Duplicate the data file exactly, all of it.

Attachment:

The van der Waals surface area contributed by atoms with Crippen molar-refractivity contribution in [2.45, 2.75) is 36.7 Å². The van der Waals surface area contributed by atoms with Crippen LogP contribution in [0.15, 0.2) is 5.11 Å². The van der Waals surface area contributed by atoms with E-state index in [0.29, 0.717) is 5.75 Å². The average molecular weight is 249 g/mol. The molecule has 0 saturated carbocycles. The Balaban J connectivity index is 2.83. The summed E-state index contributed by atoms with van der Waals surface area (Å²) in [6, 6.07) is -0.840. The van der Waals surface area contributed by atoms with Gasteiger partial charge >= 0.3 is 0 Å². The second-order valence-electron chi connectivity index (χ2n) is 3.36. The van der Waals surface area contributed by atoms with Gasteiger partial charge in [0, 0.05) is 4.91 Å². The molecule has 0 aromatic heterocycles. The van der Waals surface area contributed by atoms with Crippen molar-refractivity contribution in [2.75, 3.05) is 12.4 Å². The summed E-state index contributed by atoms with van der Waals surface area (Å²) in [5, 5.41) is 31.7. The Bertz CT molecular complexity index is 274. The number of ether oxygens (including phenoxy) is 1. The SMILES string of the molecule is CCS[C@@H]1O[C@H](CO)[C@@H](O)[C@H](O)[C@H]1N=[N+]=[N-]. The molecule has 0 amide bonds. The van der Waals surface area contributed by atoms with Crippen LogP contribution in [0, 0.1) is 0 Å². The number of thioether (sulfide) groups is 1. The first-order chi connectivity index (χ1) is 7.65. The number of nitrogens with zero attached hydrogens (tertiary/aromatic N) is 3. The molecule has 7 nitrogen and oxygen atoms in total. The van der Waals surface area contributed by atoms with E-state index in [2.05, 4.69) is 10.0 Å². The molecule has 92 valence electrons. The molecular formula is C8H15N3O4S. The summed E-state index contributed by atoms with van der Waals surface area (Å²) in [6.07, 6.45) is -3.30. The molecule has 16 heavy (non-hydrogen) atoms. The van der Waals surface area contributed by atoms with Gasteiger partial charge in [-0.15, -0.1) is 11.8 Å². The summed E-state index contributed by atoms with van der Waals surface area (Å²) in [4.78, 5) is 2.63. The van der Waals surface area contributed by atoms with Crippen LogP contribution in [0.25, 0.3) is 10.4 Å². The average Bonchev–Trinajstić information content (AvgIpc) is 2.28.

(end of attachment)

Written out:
The van der Waals surface area contributed by atoms with Crippen molar-refractivity contribution in [2.45, 2.75) is 36.7 Å². The van der Waals surface area contributed by atoms with Crippen LogP contribution in [0.15, 0.2) is 5.11 Å². The van der Waals surface area contributed by atoms with E-state index in [0.29, 0.717) is 5.75 Å². The average molecular weight is 249 g/mol. The molecule has 0 saturated carbocycles. The Balaban J connectivity index is 2.83. The summed E-state index contributed by atoms with van der Waals surface area (Å²) in [6, 6.07) is -0.840. The van der Waals surface area contributed by atoms with Gasteiger partial charge >= 0.3 is 0 Å². The second-order valence-electron chi connectivity index (χ2n) is 3.36. The van der Waals surface area contributed by atoms with Gasteiger partial charge in [0, 0.05) is 4.91 Å². The molecule has 0 aromatic heterocycles. The van der Waals surface area contributed by atoms with Crippen molar-refractivity contribution in [2.75, 3.05) is 12.4 Å². The summed E-state index contributed by atoms with van der Waals surface area (Å²) in [5, 5.41) is 31.7. The Bertz CT molecular complexity index is 274. The number of ether oxygens (including phenoxy) is 1. The SMILES string of the molecule is CCS[C@@H]1O[C@H](CO)[C@@H](O)[C@H](O)[C@H]1N=[N+]=[N-]. The molecule has 0 amide bonds. The van der Waals surface area contributed by atoms with Crippen LogP contribution in [0, 0.1) is 0 Å². The number of thioether (sulfide) groups is 1. The first-order chi connectivity index (χ1) is 7.65. The number of nitrogens with zero attached hydrogens (tertiary/aromatic N) is 3. The molecule has 7 nitrogen and oxygen atoms in total. The van der Waals surface area contributed by atoms with E-state index in [2.05, 4.69) is 10.0 Å². The molecule has 92 valence electrons. The molecular formula is C8H15N3O4S. The summed E-state index contributed by atoms with van der Waals surface area (Å²) in [6.07, 6.45) is -3.30. The molecule has 16 heavy (non-hydrogen) atoms. The van der Waals surface area contributed by atoms with Gasteiger partial charge in [-0.15, -0.1) is 11.8 Å². The summed E-state index contributed by atoms with van der Waals surface area (Å²) in [4.78, 5) is 2.63. The van der Waals surface area contributed by atoms with Crippen LogP contribution in [0.25, 0.3) is 10.4 Å². The average Bonchev–Trinajstić information content (AvgIpc) is 2.28.